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How do I declare an array in Java?

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From the FAQ: As long as your question is detailed and specific, written clearly and simply, of interest to at least one other programmer somewhere ... it is welcome here. No question is too trivial or too "newbie". Voting to reopen. Now if you can find a duplicate, that would be different. –  paxdiablo Jul 29 '09 at 14:56
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This question was useful to me, especially with the thorough top answer. I googled it, and seeing stack overflow amongst the results, was confident there would be a concise and accurate answer for me. –  Billy Moon Jan 22 '12 at 8:14
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@paxdiablo still I'm surprised to see this many upvotes, if you would ask something like this in 2013 it would end up having -50 real quick. –  MDeSchaepmeester Apr 18 '13 at 11:30
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@Mario, I concur. At some point they changed the voting buttons to state "This question shows research effort; ..." which is clearly not the case here. You should also keep in mind I made that comment 4 years ago, my views have no doubt changed quite a bit in the meantime :-) So, while I wouldn't close it, I certainly wouldn't upvote it. However, I'm just one of many in the SO "swarm". –  paxdiablo Apr 18 '13 at 11:34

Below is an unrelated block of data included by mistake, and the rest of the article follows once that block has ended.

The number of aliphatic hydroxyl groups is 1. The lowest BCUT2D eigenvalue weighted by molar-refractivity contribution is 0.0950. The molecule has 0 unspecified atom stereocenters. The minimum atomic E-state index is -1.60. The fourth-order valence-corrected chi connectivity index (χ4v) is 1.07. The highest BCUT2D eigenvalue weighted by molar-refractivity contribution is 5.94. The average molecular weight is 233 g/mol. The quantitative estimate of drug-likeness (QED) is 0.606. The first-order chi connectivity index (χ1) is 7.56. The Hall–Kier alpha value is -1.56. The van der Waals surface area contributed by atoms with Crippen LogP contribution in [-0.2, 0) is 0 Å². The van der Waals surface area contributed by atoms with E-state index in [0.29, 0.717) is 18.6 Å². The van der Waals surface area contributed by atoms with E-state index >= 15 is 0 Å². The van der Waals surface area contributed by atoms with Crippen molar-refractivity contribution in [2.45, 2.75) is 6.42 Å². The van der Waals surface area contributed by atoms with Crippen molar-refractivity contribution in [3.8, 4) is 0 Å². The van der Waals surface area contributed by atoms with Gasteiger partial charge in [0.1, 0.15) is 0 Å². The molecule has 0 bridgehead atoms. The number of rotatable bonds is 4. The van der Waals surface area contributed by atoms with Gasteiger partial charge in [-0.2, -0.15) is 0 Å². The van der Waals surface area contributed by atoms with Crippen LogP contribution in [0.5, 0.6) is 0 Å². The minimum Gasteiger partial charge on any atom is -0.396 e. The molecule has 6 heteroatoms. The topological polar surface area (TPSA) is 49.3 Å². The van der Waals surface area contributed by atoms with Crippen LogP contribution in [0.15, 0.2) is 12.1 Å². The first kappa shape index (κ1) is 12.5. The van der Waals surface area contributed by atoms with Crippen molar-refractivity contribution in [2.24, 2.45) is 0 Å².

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@paxdiablo that was my point actually :) I've only been on SO for a year and it's interesting to see how different it was many years before I arrived. –  MDeSchaepmeester Apr 18 '13 at 11:36

8 Answers 8

up vote 727 down vote accepted

You can either use array declaration or array literal (but only when you declare and affect the variable right away, array literals cannot be used for re-assigning an array).

For primitive types:

int[] myIntArray = new int[3];
int[] myIntArray = {1,2,3};
int[] myIntArray = new int[]{1,2,3};

For classes, for example String, it's the same:

String[] myStringArray = new String[3];
String[] myStringArray = {"a","b","c"};
String[] myStringArray = new String[]{"a","b","c"};
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21  
I fail to see the difference between the two, but maybe that's just me ... –  Jean Jul 29 '09 at 14:32
    
The answer sounds like "String" is not a type. Can you please elaborate? –  Johannes Schaub - litb Jul 29 '09 at 15:57
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String is an object, not a primitive type. The author is saying that this method works with both. –  bestattendance Jul 29 '09 at 16:08
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@Jean See stackoverflow.com/questions/1200621/… it shows the difference. –  Alfredo Osorio Jun 25 '13 at 21:33